One thing is for sure: before Covid, I took my sense of smell and taste for granted. As well as food tasting like water (although you can detect salty, sweet and bitter that's it. A pile of noodle stir-fry with chicken and colourful vegetables tastes just like endless salty water) my cooking is terrible, because you lose that spontaneous 'adding a pinch of salt' or a handful of herbs here or there depending on how it smells or tastes. I've burned countless dinners because I've slid it into the oven and totally forgotten that it's there. I have to get my kids to sniff the milk for my porridge each morning in case it's gone off, or the eggs as I crack them into a bowl for my omelette. 

When I spoke to the doctor in the days that followed, I told her I'd lost my taste and smell and she quickly asked if I had anyone else at home with me. I thought it was so she could make sure there was someone to bring me comforting hot cups of tea, but it turns out it was more likely in case of something like a gas leak or an absent-minded snack of gone-off chicken in the fridge. Our smell and taste do incredible stuff for us. 

I reckon it'll come back one day. Luckily for me the other symptoms have gone - I no longer need the daytime naps and I'm up and about and dressed nowadays, so that's a plus. I'm heartbroken every time I hear the statistics on the news, the people that didn't make it. Here, locked down at home, I think of them a lot. And in real terms, coming out of a virus that's claimed so many around the world without your taste and smell and the odd dry, tickly cough is quite minor really. I'm grateful for that and my thoughts are with everyone over the world who has been affected by the virus.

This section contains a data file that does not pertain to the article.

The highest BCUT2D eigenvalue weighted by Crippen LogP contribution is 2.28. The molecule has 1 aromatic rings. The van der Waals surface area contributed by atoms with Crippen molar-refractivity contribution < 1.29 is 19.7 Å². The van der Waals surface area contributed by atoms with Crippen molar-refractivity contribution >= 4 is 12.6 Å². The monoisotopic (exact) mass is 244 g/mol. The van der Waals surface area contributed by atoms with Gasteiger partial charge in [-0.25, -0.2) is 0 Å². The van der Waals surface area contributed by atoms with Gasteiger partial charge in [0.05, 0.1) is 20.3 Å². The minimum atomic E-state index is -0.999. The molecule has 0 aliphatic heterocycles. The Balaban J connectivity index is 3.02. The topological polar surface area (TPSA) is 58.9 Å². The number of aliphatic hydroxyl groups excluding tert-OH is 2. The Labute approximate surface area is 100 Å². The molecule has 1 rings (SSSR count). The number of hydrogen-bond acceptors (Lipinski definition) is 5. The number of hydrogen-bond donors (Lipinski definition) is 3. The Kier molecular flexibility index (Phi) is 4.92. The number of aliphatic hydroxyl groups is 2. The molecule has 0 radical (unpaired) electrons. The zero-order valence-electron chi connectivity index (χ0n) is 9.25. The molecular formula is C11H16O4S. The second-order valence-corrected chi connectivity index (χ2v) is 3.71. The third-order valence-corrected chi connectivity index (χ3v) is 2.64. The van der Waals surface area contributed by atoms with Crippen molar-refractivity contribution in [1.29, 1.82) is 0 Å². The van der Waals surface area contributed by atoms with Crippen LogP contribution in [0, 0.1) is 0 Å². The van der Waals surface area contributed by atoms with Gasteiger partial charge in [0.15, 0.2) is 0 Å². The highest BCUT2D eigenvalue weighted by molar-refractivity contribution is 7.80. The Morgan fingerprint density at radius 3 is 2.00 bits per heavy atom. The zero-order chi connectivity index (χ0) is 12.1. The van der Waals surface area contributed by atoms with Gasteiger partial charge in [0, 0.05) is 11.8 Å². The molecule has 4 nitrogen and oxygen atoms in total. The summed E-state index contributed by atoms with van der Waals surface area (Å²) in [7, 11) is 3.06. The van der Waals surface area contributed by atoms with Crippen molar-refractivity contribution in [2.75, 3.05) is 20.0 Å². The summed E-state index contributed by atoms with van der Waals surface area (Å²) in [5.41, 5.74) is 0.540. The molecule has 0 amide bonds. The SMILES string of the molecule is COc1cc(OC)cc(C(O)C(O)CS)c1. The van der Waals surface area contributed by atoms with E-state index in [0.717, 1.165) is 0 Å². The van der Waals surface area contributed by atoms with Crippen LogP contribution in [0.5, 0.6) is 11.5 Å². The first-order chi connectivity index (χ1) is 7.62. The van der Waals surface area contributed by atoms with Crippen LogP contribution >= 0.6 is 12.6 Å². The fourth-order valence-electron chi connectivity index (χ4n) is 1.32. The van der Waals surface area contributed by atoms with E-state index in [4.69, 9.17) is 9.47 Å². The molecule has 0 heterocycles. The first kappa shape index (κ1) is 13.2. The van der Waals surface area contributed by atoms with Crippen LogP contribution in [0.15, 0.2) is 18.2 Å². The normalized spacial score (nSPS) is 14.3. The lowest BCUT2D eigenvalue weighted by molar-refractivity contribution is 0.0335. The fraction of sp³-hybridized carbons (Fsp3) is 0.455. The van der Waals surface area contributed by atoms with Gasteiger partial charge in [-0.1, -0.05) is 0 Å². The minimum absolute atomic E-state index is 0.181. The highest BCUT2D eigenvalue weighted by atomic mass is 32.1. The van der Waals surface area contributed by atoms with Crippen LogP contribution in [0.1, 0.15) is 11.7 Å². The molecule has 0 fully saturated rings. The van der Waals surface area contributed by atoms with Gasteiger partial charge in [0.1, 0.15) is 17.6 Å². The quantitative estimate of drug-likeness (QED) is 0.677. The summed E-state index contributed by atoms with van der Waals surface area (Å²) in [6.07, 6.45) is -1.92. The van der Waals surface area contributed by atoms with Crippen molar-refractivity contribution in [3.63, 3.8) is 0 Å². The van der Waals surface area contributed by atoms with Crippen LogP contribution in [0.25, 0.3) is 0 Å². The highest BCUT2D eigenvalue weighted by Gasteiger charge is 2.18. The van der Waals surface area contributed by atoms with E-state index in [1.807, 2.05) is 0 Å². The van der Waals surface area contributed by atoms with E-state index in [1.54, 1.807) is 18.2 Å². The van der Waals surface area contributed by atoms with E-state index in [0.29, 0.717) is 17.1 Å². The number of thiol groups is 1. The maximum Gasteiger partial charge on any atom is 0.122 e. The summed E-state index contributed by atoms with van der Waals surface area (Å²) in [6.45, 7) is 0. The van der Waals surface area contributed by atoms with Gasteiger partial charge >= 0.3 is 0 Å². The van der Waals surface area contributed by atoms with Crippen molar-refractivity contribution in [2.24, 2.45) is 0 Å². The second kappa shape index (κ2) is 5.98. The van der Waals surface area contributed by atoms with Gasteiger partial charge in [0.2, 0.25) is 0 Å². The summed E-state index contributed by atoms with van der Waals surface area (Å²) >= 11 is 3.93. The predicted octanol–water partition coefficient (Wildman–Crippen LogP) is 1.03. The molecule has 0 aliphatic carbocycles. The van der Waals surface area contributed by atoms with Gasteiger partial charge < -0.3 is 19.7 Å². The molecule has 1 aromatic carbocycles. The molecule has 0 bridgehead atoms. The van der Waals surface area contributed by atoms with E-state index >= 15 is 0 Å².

In the meantime, I'll be sniffing the coffee jar or lemons from the fridge pretty much every half an hour, just in case it comes back as quickly as it left. 

Taste and Smell, I took you for granted. But now I appreciate you. Any time you're ready, come on home. 


  1. Hi! Sorry to hear you've lost your sense of smell, but glad you're on the mend.

    I lost my sense of smell with a viral infection back in 2008, and it was as you describe. My sense of smell came back eventually, but not all at once. Took me 6 months to start getting fleeting faint wafts of things, and I still remember a time in the middle when I stood near an open drain cover that my other half couldn't bear to be near, but I inhaled deeply the wonderful smell of summer morning. It took about 2 years to come back, and it is now a bit fainter than before. The last scent to return was lavender, and that is my most cherished plant in the garden now! Hope my experience is useful to you.

    1. Ah that is useful! I sniffed a lemon yesterday as I was making dinner and could smell the very faintest scent of it, as if it was really far away. Got excited, smelled again, and NOTHING. lol! Thanks for sharing your experience, so glad you can smell the lavender again!